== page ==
In Fest­inger, Riecken, and Schachter’s clas­sic When Prophecy Fails, one of the cult mem­bers walked out the door im­me­di­ately af­ter the fly­ing saucer failed to land. Who gets fed up and leaves first? An av­er­age cult mem­ber? Or a rel­a­tively skep­ti­cal mem­ber, who pre­vi­ously might have been act­ing as a voice of mod­er­a­tion, a brake on the more fa­natic mem­bers?

After the mem­bers with the high­est ki­netic en­ergy es­cape, the re­main­ing dis­cus­sions will be be­tween the ex­treme fa­nat­ics on one end and the slightly less ex­treme fa­nat­ics on the other end, with the group con­sen­sus some­where in the “mid­dle.”

And what would be the anal­ogy to col­laps­ing to form a Bose-Ein­stein con­den­sate? Well, there’s no real need to stretch the anal­ogy that far. But you may re­call that I used a fis­sion chain re­ac­tion anal­ogy for the af­fec­tive death spiral; when a group ejects all its voices of mod­er­a­tion, then all the peo­ple en­courag­ing each other, and sup­press­ing dis­sents, may in­ter­nally in­crease in av­er­age fa­nat­i­cism.1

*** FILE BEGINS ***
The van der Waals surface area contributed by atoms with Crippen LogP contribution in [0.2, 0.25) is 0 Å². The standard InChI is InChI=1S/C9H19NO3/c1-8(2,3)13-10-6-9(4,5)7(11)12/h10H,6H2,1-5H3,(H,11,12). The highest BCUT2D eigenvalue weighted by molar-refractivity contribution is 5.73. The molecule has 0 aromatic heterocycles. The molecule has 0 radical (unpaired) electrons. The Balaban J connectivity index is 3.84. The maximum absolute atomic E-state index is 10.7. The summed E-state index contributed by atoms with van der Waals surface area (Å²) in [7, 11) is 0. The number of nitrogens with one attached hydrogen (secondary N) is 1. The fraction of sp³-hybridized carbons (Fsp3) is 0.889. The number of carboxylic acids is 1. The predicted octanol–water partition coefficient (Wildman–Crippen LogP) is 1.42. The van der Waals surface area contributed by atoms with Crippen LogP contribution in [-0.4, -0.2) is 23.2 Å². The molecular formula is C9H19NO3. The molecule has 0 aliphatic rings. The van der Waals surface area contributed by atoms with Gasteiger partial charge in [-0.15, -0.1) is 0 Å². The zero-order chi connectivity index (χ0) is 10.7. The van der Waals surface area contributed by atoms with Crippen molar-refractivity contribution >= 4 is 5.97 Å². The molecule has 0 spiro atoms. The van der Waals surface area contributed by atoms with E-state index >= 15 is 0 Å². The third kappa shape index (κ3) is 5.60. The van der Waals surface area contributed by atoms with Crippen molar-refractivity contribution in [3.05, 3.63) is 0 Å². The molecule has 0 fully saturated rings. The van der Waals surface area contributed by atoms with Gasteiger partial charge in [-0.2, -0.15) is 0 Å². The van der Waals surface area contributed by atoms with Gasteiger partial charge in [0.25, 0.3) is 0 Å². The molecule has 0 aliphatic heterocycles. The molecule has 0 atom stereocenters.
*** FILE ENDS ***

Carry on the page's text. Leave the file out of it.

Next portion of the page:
When Ayn Rand’s long-run­ning af­fair with Nathaniel Bran­den was re­vealed to the Ob­jec­tivist mem­ber­ship, a sub­stan­tial frac­tion of the Ob­jec­tivist mem­ber­ship broke off and fol­lowed Bran­den into es­pous­ing an “open sys­tem” of Ob­jec­tivism not bound so tightly to Ayn Rand. Who stayed with Ayn Rand even af­ter the scan­dal broke? The ones who re­ally, re­ally be­lieved in her—and per­haps some of the un­de­cid­eds, who, af­ter the voices of mod­er­a­tion left, heard ar­gu­ments from only one side. This may ac­count for how the Ayn Rand In­sti­tute is (re­port­edly) more fa­nat­i­cal af­ter the breakup than the origi­nal core group of Ob­jec­tivists un­der Bran­den and Rand.